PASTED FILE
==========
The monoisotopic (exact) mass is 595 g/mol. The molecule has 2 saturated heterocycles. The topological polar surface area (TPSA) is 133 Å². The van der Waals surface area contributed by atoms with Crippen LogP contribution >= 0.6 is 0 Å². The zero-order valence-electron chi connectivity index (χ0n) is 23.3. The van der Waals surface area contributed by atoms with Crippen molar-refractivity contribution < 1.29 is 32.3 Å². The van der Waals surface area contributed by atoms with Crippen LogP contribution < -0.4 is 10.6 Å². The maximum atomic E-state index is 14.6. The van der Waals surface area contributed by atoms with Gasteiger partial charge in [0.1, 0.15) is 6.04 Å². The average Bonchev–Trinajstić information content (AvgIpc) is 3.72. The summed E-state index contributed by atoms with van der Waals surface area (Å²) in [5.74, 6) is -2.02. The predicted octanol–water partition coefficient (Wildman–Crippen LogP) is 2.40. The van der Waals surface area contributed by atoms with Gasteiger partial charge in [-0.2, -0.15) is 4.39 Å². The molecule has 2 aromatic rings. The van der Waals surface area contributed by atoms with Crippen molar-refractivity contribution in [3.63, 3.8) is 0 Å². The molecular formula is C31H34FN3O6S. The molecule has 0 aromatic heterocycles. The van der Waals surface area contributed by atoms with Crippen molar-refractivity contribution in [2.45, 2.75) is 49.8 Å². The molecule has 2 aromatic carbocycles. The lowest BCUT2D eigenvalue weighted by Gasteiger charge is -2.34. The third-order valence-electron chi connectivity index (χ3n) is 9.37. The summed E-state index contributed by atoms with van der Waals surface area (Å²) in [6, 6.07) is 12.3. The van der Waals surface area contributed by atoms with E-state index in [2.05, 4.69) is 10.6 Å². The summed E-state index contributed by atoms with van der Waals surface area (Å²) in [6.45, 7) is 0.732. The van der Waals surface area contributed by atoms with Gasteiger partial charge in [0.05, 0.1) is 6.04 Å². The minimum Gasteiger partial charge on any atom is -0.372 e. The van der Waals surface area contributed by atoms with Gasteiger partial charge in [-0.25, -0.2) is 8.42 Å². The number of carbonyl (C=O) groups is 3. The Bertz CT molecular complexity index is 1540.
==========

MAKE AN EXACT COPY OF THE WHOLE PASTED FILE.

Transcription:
The monoisotopic (exact) mass is 595 g/mol. The molecule has 2 saturated heterocycles. The topological polar surface area (TPSA) is 133 Å². The van der Waals surface area contributed by atoms with Crippen LogP contribution >= 0.6 is 0 Å². The zero-order valence-electron chi connectivity index (χ0n) is 23.3. The van der Waals surface area contributed by atoms with Crippen molar-refractivity contribution < 1.29 is 32.3 Å². The van der Waals surface area contributed by atoms with Crippen LogP contribution < -0.4 is 10.6 Å². The maximum atomic E-state index is 14.6. The van der Waals surface area contributed by atoms with Gasteiger partial charge in [0.1, 0.15) is 6.04 Å². The average Bonchev–Trinajstić information content (AvgIpc) is 3.72. The summed E-state index contributed by atoms with van der Waals surface area (Å²) in [5.74, 6) is -2.02. The predicted octanol–water partition coefficient (Wildman–Crippen LogP) is 2.40. The van der Waals surface area contributed by atoms with Gasteiger partial charge in [-0.2, -0.15) is 4.39 Å². The molecule has 2 aromatic rings. The van der Waals surface area contributed by atoms with Crippen molar-refractivity contribution in [3.63, 3.8) is 0 Å². The molecular formula is C31H34FN3O6S. The molecule has 0 aromatic heterocycles. The van der Waals surface area contributed by atoms with Crippen molar-refractivity contribution in [2.45, 2.75) is 49.8 Å². The molecule has 2 aromatic carbocycles. The lowest BCUT2D eigenvalue weighted by Gasteiger charge is -2.34. The third-order valence-electron chi connectivity index (χ3n) is 9.37. The summed E-state index contributed by atoms with van der Waals surface area (Å²) in [6, 6.07) is 12.3. The van der Waals surface area contributed by atoms with E-state index in [2.05, 4.69) is 10.6 Å². The summed E-state index contributed by atoms with van der Waals surface area (Å²) in [6.45, 7) is 0.732. The van der Waals surface area contributed by atoms with Gasteiger partial charge in [0.05, 0.1) is 6.04 Å². The minimum Gasteiger partial charge on any atom is -0.372 e. The van der Waals surface area contributed by atoms with Gasteiger partial charge in [-0.25, -0.2) is 8.42 Å². The number of carbonyl (C=O) groups is 3. The Bertz CT molecular complexity index is 1540.